Free labor depended on independence, and, as Lincoln had said, permanent wage labor signified “either a dependent nature which prefers it, or improvidence, folly, or singular misfortune,” but as the 1860s turned into the 1870s wage labor was becoming not a transitory stage in life but the norm. In 1873 the Massachusetts Bureau of Statistics of Labor proclaimed that wage labor had become “a system more widely diffused than any form of religion, or of government, or indeed, of any language.” Excluding farmers, wageworkers by 1870 outnumbered the self-employed. They did not sell the products of their minds and hands. They sold their hours and days. (p. 237)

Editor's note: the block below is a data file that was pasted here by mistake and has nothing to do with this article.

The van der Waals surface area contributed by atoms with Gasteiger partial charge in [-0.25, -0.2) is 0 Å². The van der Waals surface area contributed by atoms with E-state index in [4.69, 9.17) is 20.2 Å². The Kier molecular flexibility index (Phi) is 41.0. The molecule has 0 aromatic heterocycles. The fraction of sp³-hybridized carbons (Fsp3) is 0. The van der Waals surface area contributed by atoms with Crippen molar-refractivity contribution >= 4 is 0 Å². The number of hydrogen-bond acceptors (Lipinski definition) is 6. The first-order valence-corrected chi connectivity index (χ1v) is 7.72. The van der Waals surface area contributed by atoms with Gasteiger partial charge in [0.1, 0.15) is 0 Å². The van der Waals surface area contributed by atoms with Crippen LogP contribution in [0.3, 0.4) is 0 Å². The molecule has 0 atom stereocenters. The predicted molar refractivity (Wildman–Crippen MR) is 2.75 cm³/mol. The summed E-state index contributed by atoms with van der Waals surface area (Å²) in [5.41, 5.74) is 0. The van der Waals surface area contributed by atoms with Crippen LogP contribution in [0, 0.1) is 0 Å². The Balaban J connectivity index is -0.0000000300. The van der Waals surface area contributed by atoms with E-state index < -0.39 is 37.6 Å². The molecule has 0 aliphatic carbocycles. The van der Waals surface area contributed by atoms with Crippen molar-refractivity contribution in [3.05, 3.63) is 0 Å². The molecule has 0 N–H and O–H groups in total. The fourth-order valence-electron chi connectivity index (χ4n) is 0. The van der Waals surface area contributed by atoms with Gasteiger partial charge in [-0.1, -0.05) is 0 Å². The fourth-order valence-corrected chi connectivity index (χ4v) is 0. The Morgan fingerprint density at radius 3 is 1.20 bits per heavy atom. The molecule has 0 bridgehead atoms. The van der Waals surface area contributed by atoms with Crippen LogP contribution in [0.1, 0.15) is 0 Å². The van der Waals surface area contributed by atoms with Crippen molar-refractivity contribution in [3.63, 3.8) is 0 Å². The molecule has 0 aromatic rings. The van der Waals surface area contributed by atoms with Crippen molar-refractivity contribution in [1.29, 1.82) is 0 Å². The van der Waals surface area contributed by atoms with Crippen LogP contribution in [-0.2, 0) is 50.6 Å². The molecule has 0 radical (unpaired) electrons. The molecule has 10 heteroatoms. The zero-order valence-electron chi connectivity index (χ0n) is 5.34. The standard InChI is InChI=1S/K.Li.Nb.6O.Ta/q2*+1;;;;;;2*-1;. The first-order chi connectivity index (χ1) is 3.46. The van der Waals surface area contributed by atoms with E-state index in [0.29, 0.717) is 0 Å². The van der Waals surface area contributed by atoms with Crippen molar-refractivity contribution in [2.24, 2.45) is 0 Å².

It’s not even 200 years since the American seizure of California from Mexico. As Americans poured into the territory seeking their fortunes they aggressively sought to implant a political and economic order that ensured their own well-being and denied it to every everyone else. But they also faced the deep anxiety that accompanied the shifting economic world they were bringing with them, the beginnings of industrial capitalism and wage-labor. The mythological small farmers and self-made men found themselves dependent on wealthy investors and new business syndicates that employed them in seizing the natural wealth of California. While a few became unimaginably wealthy, most American California settlers were boxed in by lack of capital and a lack of land, forced to find employment with those who could command their labor with wages.
Early sentiment for wall building!
Image: Harpers Magazine, July 23, 1870